5 Factors That Make the Best Mountain Rifle
A sheep or goat hunt is a once-in-a-lifetime deal for most of us. And why would we want to pay so much for a no guarantee? Because we are hunters – there’s never a guarantee. It’s the challenge of something new that fuels the fire for many of us. We want to know what’s over the next mountainside or in the low-lying valley just across the cold Alaskan river.
Equipment for such hunts is something we talk about a lot. What to take. What to leave at the sporting good store. Better splurge for the occasion we tell ourselves. Do I really need a customized rifle specific to the terrain? It helps. But then again there are the Rocky Mountain elk and high-country mule deer that support the use of a mountain rifle. It’s not a one-and-done gun that’s going to live out its existence in a safe.
These three factors tie into one another so it seemed appropriate to group them all together. We might say well, of course accuracy is paramount. Or close to it.
But what about guaranteed sub-half MOA accuracy on a gun with an 18-inch barrel? That’s virtually unheard of. Or used to be. This will vary depending on your intent. While a longer, say 28 to 30 inches, barrel is generally preferred for target shooting, some hunters are happy heading into the deer woods, not to speak of Rocky Mountain fourteener, with a 22-inch barrel. The latter of which is contrary to popular belief that a round such as the 6.5 Creedmoor reaches its greatest muzzle velocity with a barrel no shorter than 26 inches. In fact, a recent article by Rifleshooter.com did a fine job debunking these beliefs. Using a Hornady 120-grain A-MAX round, there was only a slight 233-feet-per-second difference between a barrel that was 27 inches and the same one that had been cut down to 16. The results were 2,961 and 2,728 fps, respectively.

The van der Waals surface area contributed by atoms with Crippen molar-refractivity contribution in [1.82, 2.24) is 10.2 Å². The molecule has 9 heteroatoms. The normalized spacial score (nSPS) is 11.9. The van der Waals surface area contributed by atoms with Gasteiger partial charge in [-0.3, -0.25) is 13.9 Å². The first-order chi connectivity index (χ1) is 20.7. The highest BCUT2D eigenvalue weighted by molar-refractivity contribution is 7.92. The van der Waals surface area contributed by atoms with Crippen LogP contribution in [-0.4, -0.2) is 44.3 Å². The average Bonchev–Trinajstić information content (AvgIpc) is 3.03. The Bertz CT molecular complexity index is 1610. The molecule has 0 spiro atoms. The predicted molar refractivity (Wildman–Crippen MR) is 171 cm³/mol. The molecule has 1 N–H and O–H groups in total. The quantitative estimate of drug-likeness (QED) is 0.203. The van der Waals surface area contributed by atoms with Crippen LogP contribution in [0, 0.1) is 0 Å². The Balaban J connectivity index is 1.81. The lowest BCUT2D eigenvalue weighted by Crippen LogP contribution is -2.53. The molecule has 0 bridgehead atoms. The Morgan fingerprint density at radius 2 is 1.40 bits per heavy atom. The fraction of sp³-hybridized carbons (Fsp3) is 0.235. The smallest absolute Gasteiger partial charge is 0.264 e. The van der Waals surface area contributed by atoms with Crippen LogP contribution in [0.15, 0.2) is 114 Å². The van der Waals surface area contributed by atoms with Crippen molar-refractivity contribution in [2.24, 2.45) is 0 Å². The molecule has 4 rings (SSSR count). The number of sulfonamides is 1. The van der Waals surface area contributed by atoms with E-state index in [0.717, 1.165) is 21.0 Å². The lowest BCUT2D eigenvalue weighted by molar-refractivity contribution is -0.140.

The same scenario was tested using Hornady brass and CCI #200 large primers and loaded with 142-grain SMK bullet over 41.8 grains of Hodgdon H4350 powder. Note: According to Rifleshooter.com, this load exceeds the 41.5 grain published maximum listed by Hodgdon in their reloading manual, so it should only be considered safe in the gun being tested by Rifleshooter.com. The results from the test conducted with the heavier round indicate that there was only a 158-feet-per-second overall difference between the 27-inch barrel and the 16. They recorded 2,663 and 2,505 fps, respectively. Plenty of umph for sheep and goats.
Ruggedness translates into reliability no matter the conditions. If it’s wet, your mountain rifle better fire. If you slip, same outcome better happen or that sheep could walk away never to have the eyes of man lay on him again.
Get good glass. Anyone reading this doesn’t need an iteration on the importance of the rifle:scope relationship. An accurate, rugged rifle that’s not going to let you down in the moment of truth needs the complement of a scope of the same quality.
That’s what defines a true mountain rifle – short barreled, compact and accurate as hell in the most extreme weather conditions. Truth is you don’t want to lug a barrel-heavy 30-incher up through the dense forests into the high altitude where sheep, elk and mulies reside. When it’s more about will than lungs and legs, shed every ounce you can.